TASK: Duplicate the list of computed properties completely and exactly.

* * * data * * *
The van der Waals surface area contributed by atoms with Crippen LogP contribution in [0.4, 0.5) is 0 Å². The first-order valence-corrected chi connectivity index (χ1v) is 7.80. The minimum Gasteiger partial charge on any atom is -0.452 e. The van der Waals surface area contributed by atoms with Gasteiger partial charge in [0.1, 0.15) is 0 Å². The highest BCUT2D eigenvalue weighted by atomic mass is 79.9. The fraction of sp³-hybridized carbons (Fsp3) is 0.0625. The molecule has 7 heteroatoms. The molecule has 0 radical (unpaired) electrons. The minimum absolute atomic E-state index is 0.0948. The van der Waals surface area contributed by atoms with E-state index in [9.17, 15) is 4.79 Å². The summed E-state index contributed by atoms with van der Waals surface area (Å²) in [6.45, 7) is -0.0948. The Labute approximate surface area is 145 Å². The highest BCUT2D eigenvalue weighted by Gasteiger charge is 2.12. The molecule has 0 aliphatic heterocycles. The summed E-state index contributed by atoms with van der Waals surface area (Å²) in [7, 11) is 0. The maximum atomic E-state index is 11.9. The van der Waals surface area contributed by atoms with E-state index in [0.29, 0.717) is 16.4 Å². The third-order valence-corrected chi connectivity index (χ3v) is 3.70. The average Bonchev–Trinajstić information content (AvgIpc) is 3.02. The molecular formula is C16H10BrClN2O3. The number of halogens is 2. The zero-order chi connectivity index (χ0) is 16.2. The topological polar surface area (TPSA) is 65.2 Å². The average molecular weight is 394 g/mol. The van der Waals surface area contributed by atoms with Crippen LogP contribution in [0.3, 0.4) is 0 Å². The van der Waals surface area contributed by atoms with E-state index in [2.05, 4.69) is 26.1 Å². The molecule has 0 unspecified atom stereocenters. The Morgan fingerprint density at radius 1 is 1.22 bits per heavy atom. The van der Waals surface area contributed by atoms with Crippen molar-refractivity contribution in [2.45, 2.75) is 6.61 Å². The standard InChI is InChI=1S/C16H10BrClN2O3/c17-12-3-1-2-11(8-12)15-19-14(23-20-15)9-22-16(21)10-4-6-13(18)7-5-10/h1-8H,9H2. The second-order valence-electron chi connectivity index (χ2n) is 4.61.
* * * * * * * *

The van der Waals surface area contributed by atoms with Crippen LogP contribution in [0.4, 0.5) is 0 Å². The first-order valence-corrected chi connectivity index (χ1v) is 7.80. The minimum Gasteiger partial charge on any atom is -0.452 e. The van der Waals surface area contributed by atoms with Gasteiger partial charge in [0.1, 0.15) is 0 Å². The highest BCUT2D eigenvalue weighted by atomic mass is 79.9. The fraction of sp³-hybridized carbons (Fsp3) is 0.0625. The molecule has 7 heteroatoms. The molecule has 0 radical (unpaired) electrons. The minimum absolute atomic E-state index is 0.0948. The van der Waals surface area contributed by atoms with E-state index in [9.17, 15) is 4.79 Å². The summed E-state index contributed by atoms with van der Waals surface area (Å²) in [6.45, 7) is -0.0948. The Labute approximate surface area is 145 Å². The highest BCUT2D eigenvalue weighted by Gasteiger charge is 2.12. The molecule has 0 aliphatic heterocycles. The summed E-state index contributed by atoms with van der Waals surface area (Å²) in [7, 11) is 0. The maximum atomic E-state index is 11.9. The van der Waals surface area contributed by atoms with E-state index in [0.29, 0.717) is 16.4 Å². The third-order valence-corrected chi connectivity index (χ3v) is 3.70. The average Bonchev–Trinajstić information content (AvgIpc) is 3.02. The molecular formula is C16H10BrClN2O3. The number of halogens is 2. The zero-order chi connectivity index (χ0) is 16.2. The topological polar surface area (TPSA) is 65.2 Å². The average molecular weight is 394 g/mol. The van der Waals surface area contributed by atoms with Crippen LogP contribution in [0.3, 0.4) is 0 Å². The van der Waals surface area contributed by atoms with E-state index in [2.05, 4.69) is 26.1 Å². The molecule has 0 unspecified atom stereocenters. The Morgan fingerprint density at radius 1 is 1.22 bits per heavy atom. The van der Waals surface area contributed by atoms with Crippen molar-refractivity contribution in [2.45, 2.75) is 6.61 Å². The standard InChI is InChI=1S/C16H10BrClN2O3/c17-12-3-1-2-11(8-12)15-19-14(23-20-15)9-22-16(21)10-4-6-13(18)7-5-10/h1-8H,9H2. The second-order valence-electron chi connectivity index (χ2n) is 4.61.